The Robin Hood of Languages

The Joys of Yiddish - WikipediaDid the Yiddish language start out in Italy or Germany? Another one of those questions on Quora that start the wheels in my head spinning round in circles, until finally this answer popped out:

Linguistically, Yiddish refers to the language spoken by Ashkenazi Jews — Jews from Central and Eastern Europe, and their descendants. Though its basic vocabulary and grammar are derived from medieval West German, Yiddish integrates many languages including German, Hebrew, Aramaic and various Slavic and Romance languages.

The most widely-accepted theory is that the language developed in the 10th century, when Jews from France and Italy began to migrate to the German Rhine Valley, especially to the Alsace. There, they mixed the languages they brought with them with the German spoken by their new neighbors, producing the earliest form of Yiddish. As Jews continued to migrate eastward – a result of the Crusades and the Black Plague – Yiddish spread across Central and Eastern Europe and began to include more elements from Slavic languages.

Yiddish is only one of many dialects created by Jews or adapted by them from other languages. Judeo-Greek was spoken in ancient Byzantium, and some Greek Jews continue to write Greek using the Hebrew alphabet. Persian Jews once spoke a form of Judeo-Persian. The Jews in Spain wrote Spanish using Hebrew letters. Ladino, or Judesmo, sometimes called Judeo-Spanish, is a Romance language derived from Old Spanish. Originally spoken in Spain and then after the Edict of Expulsion spread through the then-Ottoman Empire (the Balkans, Turkey, the Middle East, and North Africa as well as France, Italy, the Netherlands, Morocco, and England. Today, it is still spoken mainly by Sephardic minorities in more than 30 countries, with most of the surviving speakers residing in Israel.

In his wonderful book, The Joys of Yiddish, Leo Rosten writes: “Yiddish is the Robin Hood of languages. It steals from the linguistically rich to give to the linguistically poor. It shows not the slightest hesitation in taking in house guests – to whom it gives free room and board regardless of genealogy, faith, or exoticism.” He quotes the journalist Charles Rappaport, who once said: “I speak ten languages – all of them Yiddish.”

He argues that never in its history has Yiddish been so influential among Gentiles. Of course, Yiddish is much older than the brands of English we speak today, though it did not develop a literature of its own until the mid-nineteenth century. In recent times it has produced an impressive body of poems, novels, essays, and social criticisms. In 1978, Isaac Bashevis Singer, a Polish-born Jewish-American writer who wrote and published exclusively in Yiddish, received the Nobel Prize for Literature.

Rosten swarms about the “exceptional charm” of Yiddish – a “fertile lingua franca”, a “vocabulary of insights”. “The Jews were forced to become self-conscious from the day Moses warned them to invest every act with piety in preparation for a strict heavenly accounting.” Insight, he maintains, became a substitute for weapons – “one way to block the bully’s wrath is to know him better than he knows himself.” Thus the wealth of Yiddish terms that delineate character types: shlemiel, shnook, klutz, shlep, kibitzer, shnook, momzer, yenta, kochleffel, nudnik, phudnik (“a nudnik with a Ph. D”).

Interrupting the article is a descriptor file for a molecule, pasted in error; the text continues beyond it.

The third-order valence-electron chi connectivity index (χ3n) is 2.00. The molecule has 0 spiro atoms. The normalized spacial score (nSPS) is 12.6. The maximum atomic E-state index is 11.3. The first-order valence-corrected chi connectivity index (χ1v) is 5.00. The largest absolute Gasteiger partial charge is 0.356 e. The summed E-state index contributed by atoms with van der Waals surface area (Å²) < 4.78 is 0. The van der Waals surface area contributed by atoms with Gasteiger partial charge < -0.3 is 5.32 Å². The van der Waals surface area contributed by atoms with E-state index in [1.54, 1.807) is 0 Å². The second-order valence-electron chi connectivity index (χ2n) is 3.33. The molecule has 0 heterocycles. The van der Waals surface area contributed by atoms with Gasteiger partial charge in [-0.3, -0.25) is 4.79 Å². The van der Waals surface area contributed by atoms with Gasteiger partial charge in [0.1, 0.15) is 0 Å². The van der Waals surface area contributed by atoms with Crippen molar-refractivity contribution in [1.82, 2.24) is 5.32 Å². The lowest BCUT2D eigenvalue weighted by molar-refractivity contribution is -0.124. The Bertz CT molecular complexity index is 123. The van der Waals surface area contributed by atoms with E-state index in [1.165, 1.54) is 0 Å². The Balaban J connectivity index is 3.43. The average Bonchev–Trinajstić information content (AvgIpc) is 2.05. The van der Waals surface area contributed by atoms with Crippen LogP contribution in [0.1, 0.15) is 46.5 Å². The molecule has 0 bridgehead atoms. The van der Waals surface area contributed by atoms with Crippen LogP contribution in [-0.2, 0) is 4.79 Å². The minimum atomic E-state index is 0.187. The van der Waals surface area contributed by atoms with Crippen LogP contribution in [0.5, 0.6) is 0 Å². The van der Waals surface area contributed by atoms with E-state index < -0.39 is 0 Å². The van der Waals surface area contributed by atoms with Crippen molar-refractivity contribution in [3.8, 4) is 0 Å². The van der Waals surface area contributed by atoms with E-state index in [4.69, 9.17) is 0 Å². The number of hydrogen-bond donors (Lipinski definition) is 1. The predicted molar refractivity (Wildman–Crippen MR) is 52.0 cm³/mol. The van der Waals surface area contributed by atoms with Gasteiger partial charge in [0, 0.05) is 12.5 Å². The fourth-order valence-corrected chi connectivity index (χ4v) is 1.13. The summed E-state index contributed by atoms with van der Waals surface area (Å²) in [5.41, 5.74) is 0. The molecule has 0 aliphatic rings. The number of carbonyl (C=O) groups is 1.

Purists have describes Yiddish as a bastard language, criticizing its “vulgar” idioms. But English, French, Italian, and German all started out as “vulgar” tongues – the vernacular of the uneducated. The better kind of people – priests, nobility and such – spoke Latin or Greek. In Russia, Poland, and the Balkans, the “refined” language was French – the national languages were reserved for servants. Yiddish provided a convenient linguistic bridge that anyone could use.

Before Hitler, it is said that 11 million people understood Yiddish, whose newspapers, books, and journals flourished in the United States. Yiddish theaters performed classic pieces in Yiddish translations, as well as original works in Yiddish and Hebrew. In Harper’s, William Dean wrote as far back as 1915: “With us [Americans] the popular taste is so bad, so ignorant, so vulgar, that it suggests the painful doubt whether literacy is a true test of intelligence and a rightful proof of citizenship. … The literary taste of the Russian Jews on the East Side is superior to that of the average native American…”

Yiddish has given the world a unique type of humor. A good example is a joke I once heard about a Yid (itself a contraction of the German word Jude, from which the term Yiddish is derived). It goes like this:

In tsarist Russia, a Jew fell off a bridge and started to drown, yelling for help at the top of his lungs.

Two tsarist policemen stood at the railing watching him trash around in the water and simply laughed.

“Help”, the Jew cried, “I’m drowning!”

“So drown, Yid!”, the policemen replied.

Just as he was going down for the third time, the Jew had an inspiration and started to cry “Down with the Tsar!”

The policemen immediately jumped into the water, pulled him out and arrested him for sedition.

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Eine Antwort auf The Robin Hood of Languages

  1. mikausch sagt:

    Lieber Tim, wenn du einmal einige Stunden Jiddisch hören willst, dann komm mich doch mal wieder besuchen. Ich habe hier eine wunderbare Sammlung jiddischer Musik. Ich denke, es sind so an die zwei Dutzend Platten, alte und neue. Hier lebt die Mameloschn. Und Bücher ohne Ende. Haben wir nie über dieses Thema gesprochen? Nein? Dann sollten wir das nachholen. Und ein weiterer Buchtipp in deutscher Sprache: Salcia Landmann: Jiddisch. Das Abenteuer einer Sprache. Ullstein. 1986. Mazel tov, tajrer frajnd. 😉

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